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In ASCII, validating a name isn't too difficult: just make sure all the characters are alphabetical.

But what about in Unicode (utf-8) ? How can I make sure there are no commas or underscores (outside of ASCII scope) in a given string?

(ideally in Python)

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6 Answers

up vote 5 down vote accepted

Just convert bytestring (your utf-8) to unicode objects and check if all characters are alphabetic:

s.isalpha()

This method is locale-dependent for bytestrings.

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Maybe the unicodedata module is useful for this task. Especially the category() function. For existing unicode categories look at unicode.org. You can then filter on punctuation characters etc.

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Depending on how you define "name", you could go with checking it against this regex:

^\w+$

However, this will allow numbers and underscores. To rule them out, you can do a second test against:

[\d_]

and make your check fail on match. These two could be combined as follows:

^(?:(?![\d_])\w)+$

But for regex performance reasons, I would rather do two separate checks.

From the docs:

\w

When the LOCALE and UNICODE flags are not specified, matches any alphanumeric character and the underscore; this is equivalent to the set [a-zA-Z0-9_]. With LOCALE, it will match the set [0-9_] plus whatever characters are defined as alphanumeric for the current locale. If UNICODE is set, this will match the characters [0-9_] plus whatever is classified as alphanumeric in the Unicode character properties database.

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This might be a step towards a solution:

import unicodedata
EXCEPTIONS= frozenset(u"'.")
CATEGORIES= frozenset( ('Lu', 'Ll', 'Lt', 'Pd', 'Zs') )
# O'Rourke, Franklin D. Roosevelt

def test_unicode_name(unicode_name):
    return all(
      uchar in EXCEPTIONS
        or unicodedata.category(uchar) in CATEGORIES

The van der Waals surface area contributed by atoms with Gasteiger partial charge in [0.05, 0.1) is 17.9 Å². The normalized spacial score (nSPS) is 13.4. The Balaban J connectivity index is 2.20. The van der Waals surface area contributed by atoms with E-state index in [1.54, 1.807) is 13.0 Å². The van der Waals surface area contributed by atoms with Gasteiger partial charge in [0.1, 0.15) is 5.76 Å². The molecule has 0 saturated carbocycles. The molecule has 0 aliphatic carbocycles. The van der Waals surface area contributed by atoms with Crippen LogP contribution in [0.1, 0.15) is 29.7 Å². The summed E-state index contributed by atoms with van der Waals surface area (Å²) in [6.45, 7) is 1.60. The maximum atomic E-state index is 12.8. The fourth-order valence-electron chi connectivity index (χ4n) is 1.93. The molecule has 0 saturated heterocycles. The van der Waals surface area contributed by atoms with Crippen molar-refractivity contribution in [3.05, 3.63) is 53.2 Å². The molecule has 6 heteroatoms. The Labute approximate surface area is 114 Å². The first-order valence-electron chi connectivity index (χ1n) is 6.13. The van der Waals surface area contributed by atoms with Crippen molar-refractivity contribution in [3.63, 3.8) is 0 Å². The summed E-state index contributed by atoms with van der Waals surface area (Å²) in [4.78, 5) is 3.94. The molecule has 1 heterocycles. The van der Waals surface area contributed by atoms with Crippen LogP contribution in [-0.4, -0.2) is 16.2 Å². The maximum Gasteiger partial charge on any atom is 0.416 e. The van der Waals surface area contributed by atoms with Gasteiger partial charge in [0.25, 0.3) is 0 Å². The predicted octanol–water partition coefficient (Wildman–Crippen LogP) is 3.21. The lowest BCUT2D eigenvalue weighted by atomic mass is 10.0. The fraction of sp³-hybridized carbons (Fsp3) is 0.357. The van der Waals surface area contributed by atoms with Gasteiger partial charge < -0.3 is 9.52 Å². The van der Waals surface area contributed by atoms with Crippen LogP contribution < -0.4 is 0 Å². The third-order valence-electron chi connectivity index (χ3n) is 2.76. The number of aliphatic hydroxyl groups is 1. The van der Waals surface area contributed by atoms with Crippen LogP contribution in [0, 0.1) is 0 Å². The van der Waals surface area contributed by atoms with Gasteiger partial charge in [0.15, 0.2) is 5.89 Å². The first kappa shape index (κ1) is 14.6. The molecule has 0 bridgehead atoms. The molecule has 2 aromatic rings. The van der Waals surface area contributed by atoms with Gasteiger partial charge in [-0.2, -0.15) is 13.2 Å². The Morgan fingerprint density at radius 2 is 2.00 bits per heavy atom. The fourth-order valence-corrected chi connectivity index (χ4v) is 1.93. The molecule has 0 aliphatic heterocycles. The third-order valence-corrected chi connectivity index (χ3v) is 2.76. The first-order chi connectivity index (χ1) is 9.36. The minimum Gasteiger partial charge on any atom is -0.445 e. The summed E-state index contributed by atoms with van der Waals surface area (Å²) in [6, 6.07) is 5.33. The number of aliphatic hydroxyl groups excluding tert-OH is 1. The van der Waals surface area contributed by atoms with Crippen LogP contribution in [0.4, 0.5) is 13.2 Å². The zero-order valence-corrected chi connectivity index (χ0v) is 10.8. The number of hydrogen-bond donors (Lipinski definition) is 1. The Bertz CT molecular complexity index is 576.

for uchar in unicode_name)

>>> test_unicode_name(u"Michael O'Rourke")
True
>>> test_unicode_name(u"Χρήστος Γεωργίου")
True
>>> test_unicode_name(u"Jean-Luc Géraud")
True

Add exceptions, and further checks that I possibly missed.

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The letters property of the string module should give you what you want. This property is locale-specific, so as long as you know the language of the text being passed to you, you can use setlocale() and validate against those characters.

http://docs.python.org/library/string.html#module-string

As you point out, though, in a truly "unicode" world, there's no way at all to know what characters are "alphabetical" unless you know the language. If you don't know the language, you could either default to ASCII, or run through the locales for common languages.

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You mean, "there is no known way to me to know what characters…". unicodedata.category(u"\u0393") tells you it's an uppercase letter. –  tzot Mar 9 '09 at 20:06
    
While the general category property in the Unicode Character Database is often good for determining this primary characteristic, many characters have multiple uses depending on language and context; not all cases are covered by unicodedata.category() –  Jarret Hardie Mar 9 '09 at 20:33
    
    
But you are right... after all, gotta pick a categorization from somewhere. –  Jarret Hardie Mar 9 '09 at 20:39
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Something like:

def is_asciibetical(str):
    try:
        str.encode('ascii')
        return True
    except UnicodeEncodeError:
        return False

might do what you're looking for.

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try is_asciibetical("!"). It works, but it's not helpful for the OP. –  tzot Mar 9 '09 at 20:08
    
Worse than punctuation, this works for control characters too. –  Doug McClean May 16 '13 at 18:11
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